Justice Roberts, joined by Kennedy and the four Democrats, said the court always gives deference to what a legislative body intended to do rather than give life to a vague phrase that does the opposite. He noted that the preamble to the act made insurance for everyone as the goal.
For many in Congress the decision was a relief. Eight million Americans would have lost their insurance and seen tax increases as well, and the party had no unified approach for dealing with it.
The trajectory of marriage equality is even more of a Republican story, insofar as partisan involvement can be measured. Democrats have been a passive force that simply followed changing public attitudes. Obama and the Clintons have come around only the past three years.
A little history. A right-wing legislator in California put an initiated act — Proposition 6 — on the ballot in 1977 to ban gays and lesbians from teaching or working in California schools and also anyone who favored letting them teach. When Gov. Ronald Reagan, who had a gay son, came out against the proposition, gay Republicans formed an organization — Log Cabin Republicans — to fight the proposition. Voters defeated the initiative, the first victory for the fledgling gay-rights movement. The Log Cabin Republicans became a national organization. Their premise was that Abraham Lincoln founded the Republican Party on the philosophies of liberty and equality and it was the party of inclusiveness.
When the movement embraced the strategy of having homosexuals live openly and "outing" closet homosexuals in prominent places, one of the first targets was Terry Dolan, the head of the National Conservative Political Action Committee (NCPAC), which was having a huge impact on the conservative movement by exploiting a loophole in the federal campaign law allowing independent groups to make political attacks on behalf of Republican candidates without exposing them. Dolan, who had attacked gays and lesbians, never acknowledged being gay, but founded an activist group of gay and lesbian Republicans and died of AIDS complications in 1986.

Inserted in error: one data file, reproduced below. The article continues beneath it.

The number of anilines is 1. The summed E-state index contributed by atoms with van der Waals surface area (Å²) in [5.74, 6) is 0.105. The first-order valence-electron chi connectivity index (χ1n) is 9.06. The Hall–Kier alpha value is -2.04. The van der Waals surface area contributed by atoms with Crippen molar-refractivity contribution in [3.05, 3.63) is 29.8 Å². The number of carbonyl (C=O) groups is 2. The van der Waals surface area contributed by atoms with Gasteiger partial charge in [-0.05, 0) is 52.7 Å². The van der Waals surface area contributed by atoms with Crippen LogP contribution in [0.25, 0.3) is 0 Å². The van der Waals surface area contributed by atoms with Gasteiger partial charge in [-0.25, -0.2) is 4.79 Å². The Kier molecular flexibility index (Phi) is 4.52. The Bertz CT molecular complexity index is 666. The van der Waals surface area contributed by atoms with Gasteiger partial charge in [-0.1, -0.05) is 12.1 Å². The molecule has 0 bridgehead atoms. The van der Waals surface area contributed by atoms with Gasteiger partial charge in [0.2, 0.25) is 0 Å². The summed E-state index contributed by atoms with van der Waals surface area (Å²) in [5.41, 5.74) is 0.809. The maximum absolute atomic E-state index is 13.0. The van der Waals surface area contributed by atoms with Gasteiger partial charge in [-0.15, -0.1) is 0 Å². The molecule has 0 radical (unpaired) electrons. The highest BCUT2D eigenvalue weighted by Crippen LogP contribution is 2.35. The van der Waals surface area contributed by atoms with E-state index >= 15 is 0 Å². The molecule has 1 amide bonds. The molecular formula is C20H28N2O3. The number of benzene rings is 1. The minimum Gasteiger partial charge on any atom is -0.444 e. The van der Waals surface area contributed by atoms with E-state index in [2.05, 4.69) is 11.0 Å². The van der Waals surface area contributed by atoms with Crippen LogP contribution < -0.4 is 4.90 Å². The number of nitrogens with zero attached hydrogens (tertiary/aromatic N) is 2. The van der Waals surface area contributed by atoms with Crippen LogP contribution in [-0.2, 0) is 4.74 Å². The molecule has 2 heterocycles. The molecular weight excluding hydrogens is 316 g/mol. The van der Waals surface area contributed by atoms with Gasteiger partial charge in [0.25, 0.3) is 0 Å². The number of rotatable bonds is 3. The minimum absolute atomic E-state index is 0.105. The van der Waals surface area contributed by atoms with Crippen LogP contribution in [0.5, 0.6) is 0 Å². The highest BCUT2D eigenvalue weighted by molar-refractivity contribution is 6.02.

You know the recent history: the gay "scandals" involving Republican members of Congress; the outing, voluntary and otherwise, of gay and lesbian children of prominent Republicans like Dick Cheney, Phyllis Schlafly and Alan Keyes; the steady conversion of prominent Republicans like National Chairman Ken Mehlman and U.S. Sen. Rob Portman of Ohio who said marriage equality aligned with Republican ideals.
Then there were the big guns of the war: Ted Olson and Anthony Kennedy. Olson, the Republican superlawyer who was Reagan's counsel in Iran-Contra, was the man who persuaded the Supreme Court to make George W. Bush president in 2000 and became his solicitor general and who filed the California lawsuit that forced the marriage issue onto the national agenda and to the Supreme Court for the first time. Kennedy, Reagan's other favorite lawyer, was the justice who delivered all four gay-rights victories, striking down anti-gay laws in Colorado (1996) and all state sodomy laws (2003) and then the two cases (2013 and 2015) that forced governments to recognize same-sex marriages.
If it cares to, and I think the day will come, the GOP can claim universal health insurance and gay marriages as Republican fait accompli.